Review: WAITING FOR SUPERMAN
WAITING FOR SUPERMAN is the second best documentary I’ve seen this year that ends with low-income families nervously awaiting the outcome a lottery determining whether their child gets a coveted spot in a charter school. Documentarian Davis Guggenheim, best known for the Oscar-winning AN INCONVENIENT TRUTH, is a self-identified liberal and a vocal supporter of public education. Guggenheim is also at the top of his field and can afford to send his own children to an expensive private school where he knows they will receive the best education money can buy. Pragmatist or hypocrite, Guggenheim does indeed seem like an unusual choice to make WAITING FOR SUPERMAN, a damning indictment of the dismal state of America’s broken public school system that focuses on key examples of how things can improve. Much of WAITING FOR SUPERMAN is told through the eyes of five children, all students in failing urban schools. There’s New York first-grader Francisco, Washington D.C. fifth-grader Anthony, East L.A. fifth grader Daisy; Harlem kindergartener Bianca, and California eighth-grader Emily. These children’s stories make up the bulk of the film as Guggenheim follows them through school systems that actually seem to discourage academic success and only exist to enrich overpaid bureaucrats who purposely maintain a defective system that bestows them with mountains of money and a level of job security incomprehensible to most working people. WAITING FOR SUPERMAN is a maddening review of public education, exposing “drop-out factories”, “academic sinkholes,” and the ‘rubber rooms” where underperforming teachers sit all day (often for years) playing solitaire and collecting their inflated salaries and benefits because no one wants to stand up to the teachers unions that own them. The film is already kicking up a hornet’s nest from the unions because of what they consider a broadside attack, but this reviewer thought Guggenheim was way too guarded in his condemnation.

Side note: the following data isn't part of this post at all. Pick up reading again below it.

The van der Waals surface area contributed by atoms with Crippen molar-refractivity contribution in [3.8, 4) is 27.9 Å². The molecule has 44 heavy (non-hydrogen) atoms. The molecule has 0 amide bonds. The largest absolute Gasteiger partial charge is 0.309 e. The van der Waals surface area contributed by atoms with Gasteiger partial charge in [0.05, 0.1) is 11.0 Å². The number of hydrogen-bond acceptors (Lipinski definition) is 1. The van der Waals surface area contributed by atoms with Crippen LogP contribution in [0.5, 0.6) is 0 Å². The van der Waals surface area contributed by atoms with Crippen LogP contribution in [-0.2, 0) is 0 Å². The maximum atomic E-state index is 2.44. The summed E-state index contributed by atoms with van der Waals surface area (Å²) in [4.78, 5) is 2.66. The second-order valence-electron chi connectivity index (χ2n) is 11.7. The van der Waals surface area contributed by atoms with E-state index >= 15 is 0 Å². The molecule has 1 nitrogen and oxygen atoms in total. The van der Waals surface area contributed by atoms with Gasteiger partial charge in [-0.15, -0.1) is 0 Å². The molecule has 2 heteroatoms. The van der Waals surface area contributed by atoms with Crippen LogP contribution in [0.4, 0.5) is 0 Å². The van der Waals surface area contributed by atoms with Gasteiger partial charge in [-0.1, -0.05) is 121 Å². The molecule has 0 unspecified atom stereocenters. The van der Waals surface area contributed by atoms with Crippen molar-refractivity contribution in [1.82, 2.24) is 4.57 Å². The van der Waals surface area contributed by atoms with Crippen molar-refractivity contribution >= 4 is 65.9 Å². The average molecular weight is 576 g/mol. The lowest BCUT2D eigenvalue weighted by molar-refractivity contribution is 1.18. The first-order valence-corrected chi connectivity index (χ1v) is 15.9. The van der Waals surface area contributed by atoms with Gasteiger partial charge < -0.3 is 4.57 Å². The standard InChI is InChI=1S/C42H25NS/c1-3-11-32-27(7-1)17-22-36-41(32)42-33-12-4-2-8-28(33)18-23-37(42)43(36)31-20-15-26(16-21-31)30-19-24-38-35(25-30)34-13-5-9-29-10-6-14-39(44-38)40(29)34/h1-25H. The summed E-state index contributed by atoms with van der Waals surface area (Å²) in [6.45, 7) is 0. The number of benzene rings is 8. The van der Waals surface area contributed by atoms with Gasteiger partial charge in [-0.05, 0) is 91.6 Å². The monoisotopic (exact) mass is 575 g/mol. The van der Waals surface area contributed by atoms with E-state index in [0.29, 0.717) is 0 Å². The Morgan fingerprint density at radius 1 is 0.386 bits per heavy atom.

WAITING FOR SUPERMAN works best on an emotional level when it focuses on these families seeking good schools for their children but the most inspiring character is Michelle Rhee, the feisty Chancellor of the Washington D.C. Public School system. An inspiring voice of reason, Rhee has been determined to purge public schools of incompetent teachers and principals. Her idea to end teacher tenure and promote merit pay made so much sense that the teachers unions, who reflexively reject anything that smacks of accountability, wouldn’t even put it to a vote. Rhee’s story is interesting and under her chancellorship, D.C. Public Schools have greatly improved student achievement. She comes off as the real ‘Superman’ of the title and I would have liked to seen an entire documentary about her. Another hopeful reformer profiled is Harlem Children Zone’s Geoffrey Canada, a consistently entertaining speaker and endearing idealist who admits he once believed it would take him “two, maybe three years” to straighten out the education system single-handedly before he encountered the bureaucratic obstacles that dampened his will. The film’s awkward title comes from a testimonial by Canada but seems more an excuse to show, as a heavy-handed metaphor, a clip from the old ‘Superman’ TV series where the caped crusader saves a runaway schoolbus loaded with children careening down a mountainside